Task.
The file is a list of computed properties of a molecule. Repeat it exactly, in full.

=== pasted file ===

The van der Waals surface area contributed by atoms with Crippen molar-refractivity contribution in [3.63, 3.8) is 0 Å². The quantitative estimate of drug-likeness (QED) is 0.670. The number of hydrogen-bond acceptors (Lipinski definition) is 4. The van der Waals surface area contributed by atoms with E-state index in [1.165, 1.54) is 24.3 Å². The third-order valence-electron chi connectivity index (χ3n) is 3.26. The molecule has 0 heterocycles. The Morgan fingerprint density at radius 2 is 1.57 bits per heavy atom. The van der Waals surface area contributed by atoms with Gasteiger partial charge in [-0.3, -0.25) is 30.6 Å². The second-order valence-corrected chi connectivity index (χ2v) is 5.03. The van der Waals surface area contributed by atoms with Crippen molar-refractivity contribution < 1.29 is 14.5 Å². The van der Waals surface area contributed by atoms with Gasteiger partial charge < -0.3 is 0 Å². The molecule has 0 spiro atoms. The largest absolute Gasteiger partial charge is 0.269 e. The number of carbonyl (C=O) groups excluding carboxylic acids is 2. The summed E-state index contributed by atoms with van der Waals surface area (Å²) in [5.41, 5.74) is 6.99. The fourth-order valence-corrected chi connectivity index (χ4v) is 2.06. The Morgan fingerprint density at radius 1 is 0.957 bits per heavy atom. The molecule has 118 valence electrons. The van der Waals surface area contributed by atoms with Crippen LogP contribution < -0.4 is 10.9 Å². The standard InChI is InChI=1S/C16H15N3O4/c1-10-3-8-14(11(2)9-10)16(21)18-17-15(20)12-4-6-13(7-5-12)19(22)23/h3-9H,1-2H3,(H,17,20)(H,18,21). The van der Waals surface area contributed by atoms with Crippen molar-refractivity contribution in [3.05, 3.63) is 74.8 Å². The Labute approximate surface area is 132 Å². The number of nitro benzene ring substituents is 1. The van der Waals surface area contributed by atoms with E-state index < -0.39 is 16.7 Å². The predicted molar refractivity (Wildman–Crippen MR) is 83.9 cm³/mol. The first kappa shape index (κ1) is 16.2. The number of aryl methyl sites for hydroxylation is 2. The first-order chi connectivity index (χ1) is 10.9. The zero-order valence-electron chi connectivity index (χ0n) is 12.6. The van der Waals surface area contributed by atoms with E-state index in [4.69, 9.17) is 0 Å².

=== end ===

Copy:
The van der Waals surface area contributed by atoms with Crippen molar-refractivity contribution in [3.63, 3.8) is 0 Å². The quantitative estimate of drug-likeness (QED) is 0.670. The number of hydrogen-bond acceptors (Lipinski definition) is 4. The van der Waals surface area contributed by atoms with E-state index in [1.165, 1.54) is 24.3 Å². The third-order valence-electron chi connectivity index (χ3n) is 3.26. The molecule has 0 heterocycles. The Morgan fingerprint density at radius 2 is 1.57 bits per heavy atom. The van der Waals surface area contributed by atoms with Gasteiger partial charge in [-0.3, -0.25) is 30.6 Å². The second-order valence-corrected chi connectivity index (χ2v) is 5.03. The van der Waals surface area contributed by atoms with Crippen molar-refractivity contribution < 1.29 is 14.5 Å². The van der Waals surface area contributed by atoms with Gasteiger partial charge < -0.3 is 0 Å². The molecule has 0 spiro atoms. The largest absolute Gasteiger partial charge is 0.269 e. The number of carbonyl (C=O) groups excluding carboxylic acids is 2. The summed E-state index contributed by atoms with van der Waals surface area (Å²) in [5.41, 5.74) is 6.99. The fourth-order valence-corrected chi connectivity index (χ4v) is 2.06. The Morgan fingerprint density at radius 1 is 0.957 bits per heavy atom. The molecule has 118 valence electrons. The van der Waals surface area contributed by atoms with Crippen LogP contribution < -0.4 is 10.9 Å². The standard InChI is InChI=1S/C16H15N3O4/c1-10-3-8-14(11(2)9-10)16(21)18-17-15(20)12-4-6-13(7-5-12)19(22)23/h3-9H,1-2H3,(H,17,20)(H,18,21). The van der Waals surface area contributed by atoms with Crippen molar-refractivity contribution in [3.05, 3.63) is 74.8 Å². The Labute approximate surface area is 132 Å². The number of nitro benzene ring substituents is 1. The van der Waals surface area contributed by atoms with E-state index < -0.39 is 16.7 Å². The predicted molar refractivity (Wildman–Crippen MR) is 83.9 cm³/mol. The first kappa shape index (κ1) is 16.2. The number of aryl methyl sites for hydroxylation is 2. The first-order chi connectivity index (χ1) is 10.9. The zero-order valence-electron chi connectivity index (χ0n) is 12.6. The van der Waals surface area contributed by atoms with E-state index in [4.69, 9.17) is 0 Å².